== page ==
- The service will be fully managed so hosted desktops will be patched, have Anti-Virus, and backed up
- The service will have enterprise level systems to keep their networks secure so less reliance on remote workers keeping their home networks secure.
- Provide home workers with laptops/desktops to use when working from home, and ensure these are configured without the user having local administrator rights, and also configured for automatic updates
- Use cloud-based managed antivirus software so that you can monitor the status of anti-virus on devices when they may not be on your network, and get alerts if infections are detected so you can take action.
- Everyone should use password managers so that they can have long super complex strong passwords containing upper- and lower-case letters, numbers, and special characters that are much harder for hackers to guess.
- Always use different passwords, never the same password for more than one site or service.
- Use Multi Factor Authentication for all your online services if possible. Also known as Two Factor Authentication, this uses something the user has, such as their smartphone or landline, as well as something they know like their password.
- Use Virtual Private Networks (VPN) to connect to online services to protect data in transit over the internet
- Only use online services that connect via HTTPS i.e. they use end to end encryption to hide data over the internet.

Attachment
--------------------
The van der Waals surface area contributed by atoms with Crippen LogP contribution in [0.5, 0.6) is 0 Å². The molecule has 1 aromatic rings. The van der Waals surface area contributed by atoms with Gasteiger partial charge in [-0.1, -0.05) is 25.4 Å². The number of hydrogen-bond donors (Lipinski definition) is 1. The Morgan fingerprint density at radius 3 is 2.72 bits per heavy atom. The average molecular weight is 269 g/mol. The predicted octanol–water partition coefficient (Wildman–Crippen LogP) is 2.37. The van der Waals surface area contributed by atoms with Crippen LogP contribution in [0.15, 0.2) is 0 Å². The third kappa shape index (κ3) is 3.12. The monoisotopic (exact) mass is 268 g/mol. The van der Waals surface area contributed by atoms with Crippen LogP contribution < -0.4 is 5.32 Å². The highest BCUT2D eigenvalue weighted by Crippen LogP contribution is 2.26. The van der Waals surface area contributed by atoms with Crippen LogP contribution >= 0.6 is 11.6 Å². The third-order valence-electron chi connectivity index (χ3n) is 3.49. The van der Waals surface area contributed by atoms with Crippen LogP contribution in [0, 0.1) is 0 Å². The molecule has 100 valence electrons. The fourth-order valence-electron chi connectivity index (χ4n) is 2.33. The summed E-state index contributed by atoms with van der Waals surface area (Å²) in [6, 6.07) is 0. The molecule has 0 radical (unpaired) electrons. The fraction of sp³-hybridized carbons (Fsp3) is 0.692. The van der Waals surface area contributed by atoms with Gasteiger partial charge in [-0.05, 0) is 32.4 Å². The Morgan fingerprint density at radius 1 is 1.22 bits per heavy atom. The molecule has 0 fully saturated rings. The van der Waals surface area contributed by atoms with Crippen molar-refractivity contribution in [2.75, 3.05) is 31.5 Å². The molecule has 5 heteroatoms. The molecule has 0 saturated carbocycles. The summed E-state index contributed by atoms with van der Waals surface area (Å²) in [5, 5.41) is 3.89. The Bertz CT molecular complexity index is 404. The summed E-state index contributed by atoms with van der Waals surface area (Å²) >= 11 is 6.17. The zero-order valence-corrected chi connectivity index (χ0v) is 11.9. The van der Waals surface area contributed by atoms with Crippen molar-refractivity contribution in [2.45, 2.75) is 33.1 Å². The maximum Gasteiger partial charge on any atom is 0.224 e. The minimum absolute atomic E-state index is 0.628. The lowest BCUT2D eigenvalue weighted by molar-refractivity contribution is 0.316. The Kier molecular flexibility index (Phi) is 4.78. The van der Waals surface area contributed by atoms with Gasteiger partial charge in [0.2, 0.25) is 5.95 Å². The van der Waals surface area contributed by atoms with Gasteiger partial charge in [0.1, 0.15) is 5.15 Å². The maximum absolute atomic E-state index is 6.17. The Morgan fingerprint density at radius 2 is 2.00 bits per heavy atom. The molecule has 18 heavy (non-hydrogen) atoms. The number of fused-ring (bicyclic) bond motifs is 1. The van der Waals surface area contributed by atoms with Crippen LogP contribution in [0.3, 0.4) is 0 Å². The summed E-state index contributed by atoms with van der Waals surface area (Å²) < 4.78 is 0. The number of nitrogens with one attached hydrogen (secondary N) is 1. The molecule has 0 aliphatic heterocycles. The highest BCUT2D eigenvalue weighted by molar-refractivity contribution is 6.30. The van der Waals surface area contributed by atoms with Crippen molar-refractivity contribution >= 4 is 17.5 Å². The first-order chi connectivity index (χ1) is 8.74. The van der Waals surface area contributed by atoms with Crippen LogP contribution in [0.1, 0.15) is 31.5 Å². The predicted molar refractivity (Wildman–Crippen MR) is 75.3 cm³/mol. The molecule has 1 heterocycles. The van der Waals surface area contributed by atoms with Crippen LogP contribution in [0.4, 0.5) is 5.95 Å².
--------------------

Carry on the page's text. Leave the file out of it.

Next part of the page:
- Did I mention, Back up your data!
Here’s a quick top 10 of top tips to ensure cyber security when employees are working from home:
- Use cloud-based services such as hosted desktops to reduce the risk of data being lost from users’ PCs
- Always use automatic updates for operating systems and other software
- Always install good antivirus software
- Ensure your email provider uses malware scanning
- Use strong passwords
- Never use the same password twice
- Use a password manager
- Use multi factor authentication
- Avoid unsecure public Wi Fi networks such as those in coffee shops or other public spaces
- Never click links in emails unless you are expecting them and know where the link goes to, and never open unexpected attachments even if they are from people you know
Contact Us Today
Feel free to get in touch with us if you need help by calling us on 01282 500 318 or using our online contact form – we will be back in touch shortly!